Calix Files for an IPO

Why wait for 2012? The end of the world is starting right now: Calix Inc. (NYSE: CALX) has filed to go public.

We'll repeat that while you get your jaw off the floor: Calix has filed to go public.

Light Reading has been running stories about theoretical Calix IPOs since the dawn of time (or maybe 2004). There was the time the hot access equipment startup sought an executive "to prepare the company for Sarbannes/Oxley compliance." (See Calix Picking Public Beancounters.) There was the time when sources swore that IPO paperwork was all but complete. (See Calix IPO Talk Resurfaces.) There was the CFO hiring early last year, surely a sign that something was imminent. (It wasn't.) (See Calix IPO Still on Hold.)

And don't mention all those appearances on our Top Private Companies lists. (See Light Reading's Top Ten Private Companies.)

Over the years, CEO Carl Russo has repeatedly told Light Reading that he relishes the life of a privately held company. (See Full Transcript of LRTV’s Interview With Carl Russo, CEO, Calix .) But he usually added that an IPO, someday, wouldn't be out of the question.

Of course, the fun of an IPO filing is that you get to see how much money Calix has been making -- or not. Here are the numbers from its S-1 filing today.

Table 1: Calix's Financials
2006 2007 2008
Revenues ($M) 203.6 193.8 250.5
Net income (loss) ($M) (19.5) (24.9) (12.9)
Income (loss) per share ($4.17) ($4.64) ($2.85)
Source: Calix.

For the nine months ended Sept. 26, 2009, Calix is reporting revenues of $144.6 million and net losses of $28.3 million, or $4.69 per share.

Today's filing is a preliminary one, providing no specifics on the total number of shares to be offered. For purposes of calculating the registration fee, Calix wrote $100 million as a maximum price for the offering.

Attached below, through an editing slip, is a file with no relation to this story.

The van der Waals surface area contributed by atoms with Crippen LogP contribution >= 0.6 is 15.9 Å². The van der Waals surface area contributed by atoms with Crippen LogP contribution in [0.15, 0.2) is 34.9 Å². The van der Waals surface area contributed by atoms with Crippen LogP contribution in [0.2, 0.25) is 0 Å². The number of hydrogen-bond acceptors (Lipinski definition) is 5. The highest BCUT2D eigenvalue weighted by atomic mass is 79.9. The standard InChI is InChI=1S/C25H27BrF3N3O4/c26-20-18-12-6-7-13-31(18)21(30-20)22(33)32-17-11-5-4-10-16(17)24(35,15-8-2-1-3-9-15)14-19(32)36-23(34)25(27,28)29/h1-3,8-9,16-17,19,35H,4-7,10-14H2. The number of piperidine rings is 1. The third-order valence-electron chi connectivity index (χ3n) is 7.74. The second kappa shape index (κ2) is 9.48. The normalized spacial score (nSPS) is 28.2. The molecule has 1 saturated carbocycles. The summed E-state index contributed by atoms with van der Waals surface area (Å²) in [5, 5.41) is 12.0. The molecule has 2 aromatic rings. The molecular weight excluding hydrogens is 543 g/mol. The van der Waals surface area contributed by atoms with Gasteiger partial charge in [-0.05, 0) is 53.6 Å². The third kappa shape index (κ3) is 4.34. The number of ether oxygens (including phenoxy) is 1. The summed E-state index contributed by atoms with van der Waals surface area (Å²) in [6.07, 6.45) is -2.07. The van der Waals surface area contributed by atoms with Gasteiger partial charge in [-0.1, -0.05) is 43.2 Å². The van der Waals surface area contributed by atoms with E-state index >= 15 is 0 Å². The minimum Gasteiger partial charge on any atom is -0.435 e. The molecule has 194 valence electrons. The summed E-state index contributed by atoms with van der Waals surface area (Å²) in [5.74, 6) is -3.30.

The underwriters are Goldman Sachs & Co. , Morgan Stanley , Jefferies & Co. Inc. , and UBS Investment Bank .

— Craig Matsumoto, West Coast Editor, Light Reading

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danp5648 12/5/2012 | 3:52:15 PM
re: Calix Files for an IPO

"Many CSPs significantly decreased their capital spending in order to conserve cash and significantly reduced their orders for our access systems and software. our visibility into our projected revenue and cash flows declined and our expectations of growth decreased significantly As a result, the fair market value of our common stock decreased significantly between October 22, 2008 and January 27, 2009 orders for our access systems and software declined during the first and second quarters of 2009, and our revenue in the first and second quarters of 2009 declined over the corresponding periods in 2008 As a result, the fair market value of our common stock decreased between January 27, 2009 and July 14, 2009. On July 14, 2009, our board of directors determined the fair market value of our common stock was $3.49.&nbsp; October 2009 CSPs&rsquo; capital spending generally began to increase. Our prospects and our expectations of growth improved and our third quarter revenue was flat from the corresponding period in 2008 (the same as Enablence) .


paolo.franzoi 12/5/2012 | 3:52:14 PM
re: Calix Files for an IPO


You are making the same mistake that OSX is.&nbsp; You are both assuming that the rural telcos are not spending due to lack of RUS loan availability.&nbsp; This is simply NOT true.&nbsp; These loans are not subscribed 100% for available funds.&nbsp; Why?&nbsp; The budgets of the these telcos ALREADY take the loans into account.&nbsp; These budgets are not going to change.&nbsp; That is why the GRANT money is the only real increase as this is an INCREASE to the budget dollars.&nbsp; The loan money already exists.

If there are 1% loans already why not put $100T dollars on the table for loans?&nbsp; That will make the market almost infinite right?&nbsp; The reason is that the market for these loans is basically fixed.


paolo.franzoi 12/5/2012 | 3:52:14 PM
re: Calix Files for an IPO


Here is what you are missing on the RUS money.&nbsp; The RUS COULD have loaned more last year but nobody applied for the funds as their budgets were tapped out.&nbsp; So, the kind of carriers that bought money with RUS funds are already at 100% of spend with loans.&nbsp; So allocated them $1T in loans and the gain is still 0.

The people that might go for loans from this money are not buying from Calix, Adtran or Occam because they are not Tier 3 telcos.&nbsp; The tier 3s are already spending 100% of their budgets.&nbsp; The Tier 2s and Tier 1s have already rejected these funds.